The Wicked Sister by Karen Dionne

Reviewer: Sharon Brunner
Karen Dionne’s “The Wicked Sister” is a novel filled with suspense and murder nestled in a wilderness setting with no phone service. The first chapter begins with Rachel envisioning a scene with her holding a rifle and killing someone she loved, and part of the story appears to be in present-day while the other part of the story occurrsapproximately 20 years earlier. Dionne alternates between the past and present with four main characters, Rachel, Diana and their parents Jenny and Peter. Jenny convinced her husband Peter to move to a wilderness setting because of their daughter, Diana. When Diana was a young child, she may have killed a toddler, a neighborhood child. Jenny had her suspicions. Dr. Merritt diagnosed Diana as a psychopath, a person without a conscious. Dionne described the situation clearly in which family members became afraid of a disturbed individual, and that individual’s stranglehold on the dynamics of the family. Jenny’s motherly instinct and Diana’s art of manipulation put Rachel, Diana’s younger sister, in serious danger.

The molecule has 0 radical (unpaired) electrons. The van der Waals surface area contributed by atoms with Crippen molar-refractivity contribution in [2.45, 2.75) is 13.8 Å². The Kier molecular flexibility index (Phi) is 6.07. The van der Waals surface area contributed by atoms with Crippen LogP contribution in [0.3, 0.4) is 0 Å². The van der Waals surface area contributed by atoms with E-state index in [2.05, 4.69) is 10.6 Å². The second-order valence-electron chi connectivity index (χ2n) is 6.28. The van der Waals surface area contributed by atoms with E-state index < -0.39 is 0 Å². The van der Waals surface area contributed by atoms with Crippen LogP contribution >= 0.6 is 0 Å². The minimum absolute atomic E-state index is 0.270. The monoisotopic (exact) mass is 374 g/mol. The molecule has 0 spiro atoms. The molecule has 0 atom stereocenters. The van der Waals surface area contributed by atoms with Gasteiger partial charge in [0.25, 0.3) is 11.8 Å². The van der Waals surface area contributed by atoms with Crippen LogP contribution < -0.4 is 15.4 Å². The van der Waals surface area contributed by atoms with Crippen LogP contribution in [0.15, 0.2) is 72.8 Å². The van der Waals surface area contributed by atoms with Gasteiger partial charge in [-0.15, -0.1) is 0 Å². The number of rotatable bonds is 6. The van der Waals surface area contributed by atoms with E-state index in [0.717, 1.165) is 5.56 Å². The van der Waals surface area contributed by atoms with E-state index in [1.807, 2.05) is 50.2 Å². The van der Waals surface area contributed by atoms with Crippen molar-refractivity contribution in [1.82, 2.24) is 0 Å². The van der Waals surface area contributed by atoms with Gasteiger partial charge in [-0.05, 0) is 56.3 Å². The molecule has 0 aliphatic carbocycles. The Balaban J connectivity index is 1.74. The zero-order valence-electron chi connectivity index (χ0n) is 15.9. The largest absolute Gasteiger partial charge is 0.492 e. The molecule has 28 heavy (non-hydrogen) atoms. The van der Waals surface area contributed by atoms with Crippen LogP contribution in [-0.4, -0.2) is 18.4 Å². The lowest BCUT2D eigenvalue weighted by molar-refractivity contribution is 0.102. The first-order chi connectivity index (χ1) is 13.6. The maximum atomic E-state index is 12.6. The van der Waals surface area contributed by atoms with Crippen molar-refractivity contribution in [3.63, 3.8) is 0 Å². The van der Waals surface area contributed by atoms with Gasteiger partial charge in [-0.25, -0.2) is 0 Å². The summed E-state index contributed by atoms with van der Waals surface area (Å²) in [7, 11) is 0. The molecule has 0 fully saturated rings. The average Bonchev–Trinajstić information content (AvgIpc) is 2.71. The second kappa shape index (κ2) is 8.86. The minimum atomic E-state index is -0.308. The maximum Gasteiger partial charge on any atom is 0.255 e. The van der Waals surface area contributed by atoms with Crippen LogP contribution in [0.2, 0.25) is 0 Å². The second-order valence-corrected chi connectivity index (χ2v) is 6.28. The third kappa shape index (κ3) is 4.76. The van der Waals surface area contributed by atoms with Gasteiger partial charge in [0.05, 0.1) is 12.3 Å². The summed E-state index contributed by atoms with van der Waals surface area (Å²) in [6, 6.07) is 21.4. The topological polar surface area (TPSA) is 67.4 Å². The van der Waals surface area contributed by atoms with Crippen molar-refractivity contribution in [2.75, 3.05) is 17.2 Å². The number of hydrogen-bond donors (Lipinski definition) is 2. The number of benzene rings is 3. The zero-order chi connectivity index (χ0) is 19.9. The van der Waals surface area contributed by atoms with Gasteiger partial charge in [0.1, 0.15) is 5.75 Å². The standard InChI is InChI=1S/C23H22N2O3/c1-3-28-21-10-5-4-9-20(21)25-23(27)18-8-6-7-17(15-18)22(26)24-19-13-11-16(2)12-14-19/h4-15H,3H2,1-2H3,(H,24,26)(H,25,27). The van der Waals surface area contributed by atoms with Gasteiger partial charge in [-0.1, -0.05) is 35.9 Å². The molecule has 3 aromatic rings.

One of the common themes in the book was a mother’s unconditional love of her child no matter what her child did. Jenny tried to excuse even the most unacceptable behaviors. Another theme was Rachel questioning her ability to trust herself. Since she was in a mental health institution from the time she was 11 years old, she appeared to suffer from institutionalization in which she relied on the staff to take care of her needs.  She spent 15 years at the institution and as a result had difficulty making her own decisions. Many chapters ended in cliffhangers pushing me to turn the page to find out what was going to happen. The book was laced with intense moments. Another theme described well in the book was the importance of nature and all wildlife and how we can coexist with nature in a respectful manner.